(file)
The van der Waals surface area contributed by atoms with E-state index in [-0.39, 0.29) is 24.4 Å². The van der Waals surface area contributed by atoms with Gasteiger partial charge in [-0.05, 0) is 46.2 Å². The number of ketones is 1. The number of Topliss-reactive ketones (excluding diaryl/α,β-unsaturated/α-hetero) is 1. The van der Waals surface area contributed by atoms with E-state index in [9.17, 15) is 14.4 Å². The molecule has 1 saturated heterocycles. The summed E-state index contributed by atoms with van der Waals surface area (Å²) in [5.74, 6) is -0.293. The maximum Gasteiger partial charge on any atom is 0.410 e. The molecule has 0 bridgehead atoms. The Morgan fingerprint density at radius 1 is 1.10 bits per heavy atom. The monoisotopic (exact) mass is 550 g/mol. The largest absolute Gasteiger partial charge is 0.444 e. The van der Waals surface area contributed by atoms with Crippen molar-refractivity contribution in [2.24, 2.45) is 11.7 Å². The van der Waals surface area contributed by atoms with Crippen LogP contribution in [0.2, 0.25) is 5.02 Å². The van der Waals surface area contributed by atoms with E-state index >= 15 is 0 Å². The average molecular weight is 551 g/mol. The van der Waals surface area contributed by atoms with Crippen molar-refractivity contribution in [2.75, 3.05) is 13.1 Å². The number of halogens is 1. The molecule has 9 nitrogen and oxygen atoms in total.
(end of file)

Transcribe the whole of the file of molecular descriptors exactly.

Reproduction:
The van der Waals surface area contributed by atoms with E-state index in [-0.39, 0.29) is 24.4 Å². The van der Waals surface area contributed by atoms with Gasteiger partial charge in [-0.05, 0) is 46.2 Å². The number of ketones is 1. The number of Topliss-reactive ketones (excluding diaryl/α,β-unsaturated/α-hetero) is 1. The van der Waals surface area contributed by atoms with E-state index in [9.17, 15) is 14.4 Å². The molecule has 1 saturated heterocycles. The summed E-state index contributed by atoms with van der Waals surface area (Å²) in [5.74, 6) is -0.293. The maximum Gasteiger partial charge on any atom is 0.410 e. The molecule has 0 bridgehead atoms. The Morgan fingerprint density at radius 1 is 1.10 bits per heavy atom. The monoisotopic (exact) mass is 550 g/mol. The largest absolute Gasteiger partial charge is 0.444 e. The van der Waals surface area contributed by atoms with Crippen molar-refractivity contribution in [2.24, 2.45) is 11.7 Å². The van der Waals surface area contributed by atoms with Crippen LogP contribution in [0.2, 0.25) is 5.02 Å². The van der Waals surface area contributed by atoms with E-state index >= 15 is 0 Å². The average molecular weight is 551 g/mol. The van der Waals surface area contributed by atoms with Crippen molar-refractivity contribution in [2.75, 3.05) is 13.1 Å². The number of halogens is 1. The molecule has 9 nitrogen and oxygen atoms in total.